Greg Smith was elected to the Kansas House of Representatives in 2010 and to the Kansas Senate in 2012, and the Republican senator is currently seeking re-election. He is pragmatic about what happened to the bill. After speaking with the bill’s sponsor, Republican Rep. Kevin Yoder of Kansas, he said he expects it to eventually pass. He said it simply ran afoul of procedural rules, too many members being unfamiliar with the legislation, some partisan animosity and continuing concerns from privacy groups that giving law enforcement greater ability to track people is dangerous.
“We knew this was coming,” he said.
Asked about the concerns of groups like the American Civil Liberties Union, Smith, a former police officer, said the legislation limits the kinds of information investigators can get off the phones and that there are existing laws for dealing with people who gain location information under false pretenses. He said there have not been any reported instances of abuse in the 22 states where the law is currently on the books.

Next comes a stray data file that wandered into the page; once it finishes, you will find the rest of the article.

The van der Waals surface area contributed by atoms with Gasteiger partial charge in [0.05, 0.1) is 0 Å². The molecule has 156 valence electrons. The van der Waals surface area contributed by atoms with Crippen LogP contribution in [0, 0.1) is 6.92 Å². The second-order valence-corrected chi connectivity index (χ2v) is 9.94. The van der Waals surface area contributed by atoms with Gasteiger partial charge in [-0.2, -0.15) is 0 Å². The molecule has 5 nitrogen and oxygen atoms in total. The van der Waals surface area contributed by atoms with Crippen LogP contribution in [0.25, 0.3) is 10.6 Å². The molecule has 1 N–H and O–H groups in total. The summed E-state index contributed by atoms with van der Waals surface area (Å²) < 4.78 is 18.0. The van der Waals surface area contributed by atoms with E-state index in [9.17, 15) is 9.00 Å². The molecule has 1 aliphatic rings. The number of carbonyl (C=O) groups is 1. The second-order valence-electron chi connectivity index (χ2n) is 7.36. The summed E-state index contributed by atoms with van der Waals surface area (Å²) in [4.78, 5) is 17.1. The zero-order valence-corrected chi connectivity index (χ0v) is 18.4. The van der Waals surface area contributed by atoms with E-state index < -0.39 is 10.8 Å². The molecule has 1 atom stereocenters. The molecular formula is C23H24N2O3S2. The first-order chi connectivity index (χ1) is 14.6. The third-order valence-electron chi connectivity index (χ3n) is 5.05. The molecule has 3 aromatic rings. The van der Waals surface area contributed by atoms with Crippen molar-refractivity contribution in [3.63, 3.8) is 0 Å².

Besides, Greg Smith notes that we spend much of our days under the gaze of video cameras or tracked by our debit card use or internet history.
“The notion that where you’re at is private I think is a little ridiculous in today’s world,” he said.
The law remains the couple’s greatest memorial to their daughter, and it takes up a lot of their time as they spend the legislative season criss-crossing the country together or singly to testify before state committees or lobby lawmakers directly. Missey Smith said she remembered visiting legislatures in Michigan and New Mexico in the space of three days.
“And who gets snowed in in New Mexico? Me,” she said, laughing.
Missey Smith traces her dedication back to a conversation she had in the days after Kelsey’s murder with Mark Lunsford, the father of Jessica Lunsford, a 9-year-old Homosassa, Fla., girl who was abducted and killed by a neighbor in 2005. Her death led to the passing of Jessica’s Law, which increased restrictions on sexual offenders.
“I just sat and talked to him for two hours, and he said, ‘Mrs. Smith, you will see where things failed your daughter, and that’s where your passion will be,’ ” she said. “He was so right. The cellphone failed her, and that’s what we told the provider: ‘You failed her that night. Now go out and fix what’s broken so you don’t do this to another family.’ ”